It was not just a pandemic of disease; it was a pandemic of trauma and PTSD.

All that said, I find myself thinking back to about this time last year when my favorite science fiction convention was cancelled. I was a little sad, but I didn’t mind that much. My favorite science fiction convention is fun, but it can be a bit of a bother, so it was nice to get a break from it.

Last summer, our fantastic local beer-tasting event was cancelled. I caught myself thinking that I wasn’t that sad. The event is a lot of fun, but it can be a bit of a bother, so it would be nice to get a break from it.

My favorite science fiction convention was cancelled again this year. Well, it’s a lot of fun but can be a bit of a bother.

Yes, I do notice a clear and obvious pattern.

The other day I received an email from the Chairman of the Great Taste of the Midwest that as of right now, this great beer-tasting event is on for August 14. I am a member of the Madison Homebrewers and Tasters Guild (as a taster), the organization that organizes this annual event. I have a great volunteer job every year, working the brewers’ load-in the afternoon before. The home brew starts flowing not long before the end of my shift.

I wasn’t broken hearted that the event was cancelled last year. In fact, they pulled the plug pretty early, which was smart and forward thinking on the Guild’s part. This year, they are taking a cautious approach. Attendance will be restricted to half of capacity, and they have made it clear that conditions on the ground will determine what, if any, additional health and safety measures will be instituted.

I’m happy that the Great Taste is on. I’m happy that our wonderful neighborhood festivals return in August.

I’m not doing cartwheels, but I am happy. That’s a start.

Certainly, I find that I feel like the caged animal that doesn’t know what to do when the cage door is thrown open. Under the circumstances, that feeling is nature. The stick-a-toe-in-the-water sentiment is perfectly natural.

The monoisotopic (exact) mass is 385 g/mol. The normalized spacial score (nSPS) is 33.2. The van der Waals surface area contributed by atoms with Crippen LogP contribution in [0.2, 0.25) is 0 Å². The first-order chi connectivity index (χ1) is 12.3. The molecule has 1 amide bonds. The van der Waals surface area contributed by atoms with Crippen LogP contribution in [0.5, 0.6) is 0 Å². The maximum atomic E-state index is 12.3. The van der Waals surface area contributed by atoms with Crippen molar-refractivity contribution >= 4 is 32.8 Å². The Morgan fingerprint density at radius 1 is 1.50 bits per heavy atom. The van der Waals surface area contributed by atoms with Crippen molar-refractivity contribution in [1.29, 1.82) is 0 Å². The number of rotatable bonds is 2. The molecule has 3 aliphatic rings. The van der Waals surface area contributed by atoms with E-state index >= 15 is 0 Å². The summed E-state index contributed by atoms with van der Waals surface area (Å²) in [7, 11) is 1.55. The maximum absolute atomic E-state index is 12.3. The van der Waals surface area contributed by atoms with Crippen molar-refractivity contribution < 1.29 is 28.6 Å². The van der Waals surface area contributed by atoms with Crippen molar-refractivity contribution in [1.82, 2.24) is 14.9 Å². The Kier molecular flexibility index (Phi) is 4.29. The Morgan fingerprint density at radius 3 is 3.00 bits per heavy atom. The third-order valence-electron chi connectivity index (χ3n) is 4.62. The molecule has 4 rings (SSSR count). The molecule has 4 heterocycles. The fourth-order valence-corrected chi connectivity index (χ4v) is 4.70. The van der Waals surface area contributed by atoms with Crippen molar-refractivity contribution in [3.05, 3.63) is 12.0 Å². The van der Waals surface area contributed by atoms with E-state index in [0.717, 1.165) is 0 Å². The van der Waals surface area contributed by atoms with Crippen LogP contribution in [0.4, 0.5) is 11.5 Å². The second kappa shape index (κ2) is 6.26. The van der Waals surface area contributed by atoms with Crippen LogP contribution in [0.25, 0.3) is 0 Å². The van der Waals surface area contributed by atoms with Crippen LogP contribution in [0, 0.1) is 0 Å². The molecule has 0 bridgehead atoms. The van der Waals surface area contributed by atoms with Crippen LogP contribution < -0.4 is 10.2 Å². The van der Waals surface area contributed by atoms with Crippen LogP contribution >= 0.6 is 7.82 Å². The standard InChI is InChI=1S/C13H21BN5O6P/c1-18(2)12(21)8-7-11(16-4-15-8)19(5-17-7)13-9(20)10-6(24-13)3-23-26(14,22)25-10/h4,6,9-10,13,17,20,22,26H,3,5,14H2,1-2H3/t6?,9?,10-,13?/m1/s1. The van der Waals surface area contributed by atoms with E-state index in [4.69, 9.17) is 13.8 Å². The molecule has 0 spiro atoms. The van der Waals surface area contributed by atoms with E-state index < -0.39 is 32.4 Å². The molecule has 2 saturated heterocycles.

Living a life of meaning and purpose can be a bother, but we only get one shot at this, so what can be a bother is worth it.

* * *

Well, I do have to comment briefly on politics.

Recently, an anti-Trump Republican pundit on MSNBC said something that really gave me pause. He said that white, Christian males make up 25 percent of the American population but control 80 percent of the levers of power. They used to control 90 percent, he said, and they’re pissed that they lost that 10 percent. And they’re mortified about losing any more of their power.

I have to take what he said a step further. Given what we’re seeing right now, I think this minority of angry white men—white supremacists—would be willing to destroy our entire democracy rather than give up any additional power.

I can’t help but think of this in the context of the 100th anniversary of the Tulsa Massacre in the Greenwood District of Tulsa, known as Black Wall Street. At its essence, this was a situation where a bunch of angry white men could not tolerate the existence of Black wealth and prosperity, so they burned Black Wall Street to the ground. At least 300 Black citizens were murdered. Thousands of Greenwood residents were displaced.

Apologists might say, that was a long time ago. Yet, every single day, Black citizens suffer the violence of institutionalized racism. Black citizens are murdered by police officers. And as we’ve seen recently, just about every single day, a state legislature considers more and pernicious legislation to take away hard-fought-for civil rights.

All because white, Christian men cannot abide by losing any of their power.